Monday, August 18, 2008

Flickers 2: The Cinema of Katrina; "Badlands" as Screwball Western

Spike Lee's When the Levees Broke: A Requiem in Four Acts, a made-for-HBO documentary released in 2006, was heartbreaking and beautiful, an angry, illuminating piece of work that captured the tragedy of New Orleans, post-Katrina.

It was sad because of the obvious, and poignant in part because of the emotionally devastating interviews with people whose lives were destroyed by the storm, and the footage of the hurricane-wrecked neighborhoods. Jazz trumpeter Terence Blanchard's mournful pieces underscored the poignance of the film; he subsequently released an album's worth of music written for and inspired by the movie.

Katrina cinema has practically become a genre unto itself, according to a piece by film critic Dennis Lim, published in Sunday's New York Times.

Lim examines such documentaries as Sundance winner Trouble the Water, The Axe in the Attic and Kamp Katrina. Sounds like a film festival waiting to happen. Proceeds from such a fest could be used to raise funds for Katrina's homeless.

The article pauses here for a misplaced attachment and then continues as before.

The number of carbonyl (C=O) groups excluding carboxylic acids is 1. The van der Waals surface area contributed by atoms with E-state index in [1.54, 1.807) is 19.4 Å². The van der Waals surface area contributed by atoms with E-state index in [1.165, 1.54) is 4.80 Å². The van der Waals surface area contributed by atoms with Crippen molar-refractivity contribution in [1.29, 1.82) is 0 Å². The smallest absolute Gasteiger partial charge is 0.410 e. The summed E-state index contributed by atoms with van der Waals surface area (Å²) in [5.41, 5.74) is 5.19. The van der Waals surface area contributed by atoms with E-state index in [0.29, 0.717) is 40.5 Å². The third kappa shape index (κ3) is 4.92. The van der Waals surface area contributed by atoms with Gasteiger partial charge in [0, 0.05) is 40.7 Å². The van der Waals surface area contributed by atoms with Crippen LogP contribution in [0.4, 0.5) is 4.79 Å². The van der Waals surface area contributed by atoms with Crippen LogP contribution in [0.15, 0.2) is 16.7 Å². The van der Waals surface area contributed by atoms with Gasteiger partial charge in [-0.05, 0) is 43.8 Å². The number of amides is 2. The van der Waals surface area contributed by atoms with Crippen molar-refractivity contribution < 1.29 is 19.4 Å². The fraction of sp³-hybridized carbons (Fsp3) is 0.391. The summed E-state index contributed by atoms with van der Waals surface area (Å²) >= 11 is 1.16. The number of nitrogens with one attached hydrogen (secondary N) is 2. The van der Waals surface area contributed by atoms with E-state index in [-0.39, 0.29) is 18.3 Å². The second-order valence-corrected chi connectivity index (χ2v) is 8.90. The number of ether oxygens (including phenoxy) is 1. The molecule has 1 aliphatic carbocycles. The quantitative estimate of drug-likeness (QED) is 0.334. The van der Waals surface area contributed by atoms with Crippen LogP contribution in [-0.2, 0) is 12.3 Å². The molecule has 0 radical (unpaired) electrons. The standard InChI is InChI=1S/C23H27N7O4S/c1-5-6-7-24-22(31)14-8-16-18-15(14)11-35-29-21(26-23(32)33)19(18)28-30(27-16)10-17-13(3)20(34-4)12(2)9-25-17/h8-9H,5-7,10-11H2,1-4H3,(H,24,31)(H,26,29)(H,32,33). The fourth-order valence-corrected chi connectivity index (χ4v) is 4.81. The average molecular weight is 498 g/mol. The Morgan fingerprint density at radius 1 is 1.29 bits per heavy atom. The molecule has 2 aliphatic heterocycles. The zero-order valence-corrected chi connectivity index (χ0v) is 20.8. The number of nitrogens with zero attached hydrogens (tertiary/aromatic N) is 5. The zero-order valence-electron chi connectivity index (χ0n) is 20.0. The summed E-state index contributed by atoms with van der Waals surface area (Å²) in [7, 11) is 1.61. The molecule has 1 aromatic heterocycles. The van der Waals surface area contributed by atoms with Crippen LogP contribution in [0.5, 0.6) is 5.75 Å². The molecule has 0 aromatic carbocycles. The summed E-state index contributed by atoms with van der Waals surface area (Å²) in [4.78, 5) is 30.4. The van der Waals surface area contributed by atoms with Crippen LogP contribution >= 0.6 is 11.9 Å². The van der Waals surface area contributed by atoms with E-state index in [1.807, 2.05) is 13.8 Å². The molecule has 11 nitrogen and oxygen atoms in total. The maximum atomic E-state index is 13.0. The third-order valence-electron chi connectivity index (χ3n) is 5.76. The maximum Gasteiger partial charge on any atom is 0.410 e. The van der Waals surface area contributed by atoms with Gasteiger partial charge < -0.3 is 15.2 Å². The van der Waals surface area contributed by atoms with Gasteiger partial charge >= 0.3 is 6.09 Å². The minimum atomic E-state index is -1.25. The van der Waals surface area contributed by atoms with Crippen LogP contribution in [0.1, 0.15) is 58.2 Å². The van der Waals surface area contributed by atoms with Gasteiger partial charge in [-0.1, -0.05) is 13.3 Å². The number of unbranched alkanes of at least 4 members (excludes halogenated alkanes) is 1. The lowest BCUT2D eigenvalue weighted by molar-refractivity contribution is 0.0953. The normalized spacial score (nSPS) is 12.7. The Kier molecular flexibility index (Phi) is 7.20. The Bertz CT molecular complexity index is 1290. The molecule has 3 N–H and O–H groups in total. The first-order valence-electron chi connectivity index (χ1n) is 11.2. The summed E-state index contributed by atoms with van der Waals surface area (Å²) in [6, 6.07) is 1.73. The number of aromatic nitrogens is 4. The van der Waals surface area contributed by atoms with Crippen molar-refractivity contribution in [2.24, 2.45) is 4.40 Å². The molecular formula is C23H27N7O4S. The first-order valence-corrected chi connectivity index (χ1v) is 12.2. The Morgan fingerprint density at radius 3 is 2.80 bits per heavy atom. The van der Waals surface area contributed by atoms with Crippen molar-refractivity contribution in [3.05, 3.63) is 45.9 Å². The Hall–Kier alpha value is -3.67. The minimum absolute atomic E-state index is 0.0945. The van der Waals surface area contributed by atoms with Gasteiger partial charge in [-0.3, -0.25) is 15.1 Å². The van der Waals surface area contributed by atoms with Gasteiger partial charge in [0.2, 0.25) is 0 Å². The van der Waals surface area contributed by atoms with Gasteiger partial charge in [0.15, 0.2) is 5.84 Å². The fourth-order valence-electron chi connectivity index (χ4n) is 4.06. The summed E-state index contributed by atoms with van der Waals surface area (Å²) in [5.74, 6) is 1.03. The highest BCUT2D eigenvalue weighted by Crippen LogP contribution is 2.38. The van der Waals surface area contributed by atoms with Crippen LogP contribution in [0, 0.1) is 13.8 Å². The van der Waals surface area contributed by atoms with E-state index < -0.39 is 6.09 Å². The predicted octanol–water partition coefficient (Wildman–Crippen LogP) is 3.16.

Terrence Malick's much-revered Badlands has rightfully been praised as a gorgeously lensed meditation on alienated youth, and a lost West.

Celebrated Brit-born critic and film historian David Thomson, in a piece published in the September issue of Brit film mag Sight and Sound, takes a contrarian view of the 1973 film, calling it "a screwball Western."

More: "It's a kind of grim screwball comedy - or a realisation that this America has gone past the point where it can take serial killing simply for what it is. The gap between murder and laughter is now itself a joke, and the cowboy sheriffs who eventually nail Kit are parodies of old-time posses, feeding on Kit's celebrity, his greasy comb and the way he looks like that Dean guy. I had not realised until my most recent viewing how far Badlands is poised on the edge of being a comedy - and I suspect that at the time it was made that verdict was far from the minds of the makers. But that is how art can push up concrete if it is a strong enough green shoot. The music by Orff and Satie is not pretentious, but comically ambitious. Sheen's deft sparring with words lampoons a society where everyone else speaks with monumental simplicity - though Holly is clearly a wishful creative writer who speaks in sentences probably written in purple crayon in her exercise book."

Badlands was recently re-released. To read Thomson's complete essay, go here.

No comments: